Kidneys and Alcohol: When to Talk to a Professional?

If you have been consuming alcohol heavily or regularly, watch out for the following signs and consider seeking professional help as soon as possible if they appear:

  • Pain in the kidneys
  • Blood in urine
  • Fever with kidney pain
  • Burning sensations while urinating
  • Confusion or loss of consciousness

If you have already been taking medication for a kidney issue, such as kidney cancer, or planned to undergo a kidney removal procedure, talk to a doctor about how much alcohol you can safely consume during treatment. Depending on your alcohol consumption and pattern of use, a doctor may refer you to an alcohol rehab under the suspicion of alcohol use disorder.


How long do I have to drink to experience the effect of alcohol on my kidneys?

Although rare, binge drinking can sometimes lead to acute kidney injury or failure. Permanent damage, also known as chronic kidney disease, usually happens with longer periods of heavy drinking. The exact amount of time a person would take to develop kidney damage can vary depending on their alcohol consumption, genetics, and general health.

Can kidneys recover from alcohol damage?

A timely diagnosis can help people manage their alcohol-induced kidney damage in time through medication and diet. However, in some cases, the damage might be irreversible. Especially in cases where the kidneys are slowly progressing toward complete failure, you may need regular dialysis or a transplant.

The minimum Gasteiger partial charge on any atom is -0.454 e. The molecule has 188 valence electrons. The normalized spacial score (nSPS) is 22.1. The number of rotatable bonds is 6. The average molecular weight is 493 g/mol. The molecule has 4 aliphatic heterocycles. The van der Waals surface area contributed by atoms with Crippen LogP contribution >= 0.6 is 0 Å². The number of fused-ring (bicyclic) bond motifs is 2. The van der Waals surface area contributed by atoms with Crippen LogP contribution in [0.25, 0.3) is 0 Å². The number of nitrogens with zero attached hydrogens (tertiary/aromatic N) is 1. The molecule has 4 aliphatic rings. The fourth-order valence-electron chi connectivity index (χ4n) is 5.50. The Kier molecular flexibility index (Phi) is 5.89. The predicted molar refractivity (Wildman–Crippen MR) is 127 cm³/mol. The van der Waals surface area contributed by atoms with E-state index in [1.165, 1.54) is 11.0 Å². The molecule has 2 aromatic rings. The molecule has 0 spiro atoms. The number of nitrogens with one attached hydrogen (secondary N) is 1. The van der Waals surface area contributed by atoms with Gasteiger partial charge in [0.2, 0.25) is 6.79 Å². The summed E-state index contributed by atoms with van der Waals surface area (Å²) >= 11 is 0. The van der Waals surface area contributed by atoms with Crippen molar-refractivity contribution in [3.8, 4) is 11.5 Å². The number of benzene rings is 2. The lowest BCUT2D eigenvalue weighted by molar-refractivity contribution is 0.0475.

Can I drink occasionally if I have cancer of the kidneys?

While occasional drinking is okay for people with kidney cancer, it can worsen the side effects of certain cancer treatments, such as chemotherapy. People with ongoing treatment who do not stop drinking alcohol may experience extreme nausea, mouth sores, diarrhea, or dehydration. The best thing to do is ask your doctor for more tailored advice.

Can alcohol reduce the risk of cancer?

Most people know that alcohol can increase the risk of several types of cancers, such as cancers of the liver, breast, colon, and mouth. However, the latest research has suggested that the risk of acquiring kidney cancer may be lower for someone drinking alcohol. While the association is unclear, experts warn that the benefits of drinking still do not outweigh the risks, so it is best to avoid alcohol consumption or keep it minimal.

How much alcohol can I safely drink with renal issues?

According to the American Cancer Society, alcohol must be avoided where possible due to its high potential to cause cancer. People who are already struggling with renal cancer may still be at risk of developing new types of cancer. If you still wish to drink, try limiting your daily intake to no more than one drink per day.

Is alcohol bad for stage 3 kidney disease?

Even though alcohol does not directly or solely damage the kidneys, it is still a good idea to limit alcohol intake as much as possible and seek tailored advice regarding safe levels of alcohol based on your current kidney function tests.


1 Epstein M. Alcohol’s impact on kidney function. Alcohol Health Res World. 1997;21(1):84-92. PMID: 15706766; PMCID: PMC6826793.

2 Tasnim S, Tang C, Musini VM, Wright JM. Effect of alcohol on blood pressure. Cochrane Database Syst Rev. 2020 Jul 1;7(7):CD012787. doi: 10.1002/14651858.CD012787.pub2. PMID: 32609894; PMCID: PMC8130994.

3 Varga ZV, Matyas C, Paloczi J, Pacher P. Alcohol Misuse and Kidney Injury: Epidemiological Evidence and Potential Mechanisms. Alcohol Res. 2017;38(2):283-288. PMID: 28988579; PMCID: PMC5513691.